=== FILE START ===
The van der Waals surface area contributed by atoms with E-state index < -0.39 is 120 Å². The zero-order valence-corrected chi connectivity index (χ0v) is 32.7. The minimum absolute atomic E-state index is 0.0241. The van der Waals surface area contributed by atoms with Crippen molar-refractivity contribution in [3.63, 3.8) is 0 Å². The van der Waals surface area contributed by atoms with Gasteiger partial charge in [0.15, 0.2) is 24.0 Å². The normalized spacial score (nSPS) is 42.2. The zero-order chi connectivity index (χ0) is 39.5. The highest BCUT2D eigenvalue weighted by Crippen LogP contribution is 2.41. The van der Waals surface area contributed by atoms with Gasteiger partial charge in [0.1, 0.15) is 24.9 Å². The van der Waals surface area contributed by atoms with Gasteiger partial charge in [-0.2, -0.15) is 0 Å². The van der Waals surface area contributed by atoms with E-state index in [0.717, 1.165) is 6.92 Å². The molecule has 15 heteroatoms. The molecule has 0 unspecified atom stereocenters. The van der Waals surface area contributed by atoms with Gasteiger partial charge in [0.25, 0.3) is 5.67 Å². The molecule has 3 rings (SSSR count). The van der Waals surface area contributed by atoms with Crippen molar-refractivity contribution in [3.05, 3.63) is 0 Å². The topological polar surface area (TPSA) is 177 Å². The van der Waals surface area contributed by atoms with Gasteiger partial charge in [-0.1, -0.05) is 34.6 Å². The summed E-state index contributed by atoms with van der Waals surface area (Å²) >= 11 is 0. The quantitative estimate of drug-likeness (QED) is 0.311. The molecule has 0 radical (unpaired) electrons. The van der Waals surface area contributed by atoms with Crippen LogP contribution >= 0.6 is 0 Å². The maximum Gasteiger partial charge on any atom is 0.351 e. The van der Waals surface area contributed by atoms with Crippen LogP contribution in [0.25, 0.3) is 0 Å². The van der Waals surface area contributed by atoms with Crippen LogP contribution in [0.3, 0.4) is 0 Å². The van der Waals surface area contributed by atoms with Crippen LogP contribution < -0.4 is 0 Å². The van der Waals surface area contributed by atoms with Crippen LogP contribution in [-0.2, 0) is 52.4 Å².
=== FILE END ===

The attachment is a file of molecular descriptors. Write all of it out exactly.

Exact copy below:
The van der Waals surface area contributed by atoms with E-state index < -0.39 is 120 Å². The zero-order valence-corrected chi connectivity index (χ0v) is 32.7. The minimum absolute atomic E-state index is 0.0241. The van der Waals surface area contributed by atoms with Crippen molar-refractivity contribution in [3.63, 3.8) is 0 Å². The van der Waals surface area contributed by atoms with Gasteiger partial charge in [0.15, 0.2) is 24.0 Å². The normalized spacial score (nSPS) is 42.2. The zero-order chi connectivity index (χ0) is 39.5. The highest BCUT2D eigenvalue weighted by Crippen LogP contribution is 2.41. The van der Waals surface area contributed by atoms with Gasteiger partial charge in [0.1, 0.15) is 24.9 Å². The van der Waals surface area contributed by atoms with Gasteiger partial charge in [-0.2, -0.15) is 0 Å². The van der Waals surface area contributed by atoms with E-state index in [0.717, 1.165) is 6.92 Å². The molecule has 15 heteroatoms. The molecule has 0 unspecified atom stereocenters. The van der Waals surface area contributed by atoms with Gasteiger partial charge in [0.25, 0.3) is 5.67 Å². The molecule has 3 rings (SSSR count). The van der Waals surface area contributed by atoms with Crippen molar-refractivity contribution in [3.05, 3.63) is 0 Å². The topological polar surface area (TPSA) is 177 Å². The van der Waals surface area contributed by atoms with Gasteiger partial charge in [-0.1, -0.05) is 34.6 Å². The summed E-state index contributed by atoms with van der Waals surface area (Å²) >= 11 is 0. The quantitative estimate of drug-likeness (QED) is 0.311. The molecule has 0 radical (unpaired) electrons. The van der Waals surface area contributed by atoms with Crippen LogP contribution >= 0.6 is 0 Å². The maximum Gasteiger partial charge on any atom is 0.351 e. The van der Waals surface area contributed by atoms with Crippen LogP contribution in [0.25, 0.3) is 0 Å². The van der Waals surface area contributed by atoms with Crippen LogP contribution in [0.3, 0.4) is 0 Å². The van der Waals surface area contributed by atoms with Crippen LogP contribution < -0.4 is 0 Å². The van der Waals surface area contributed by atoms with Crippen LogP contribution in [-0.2, 0) is 52.4 Å².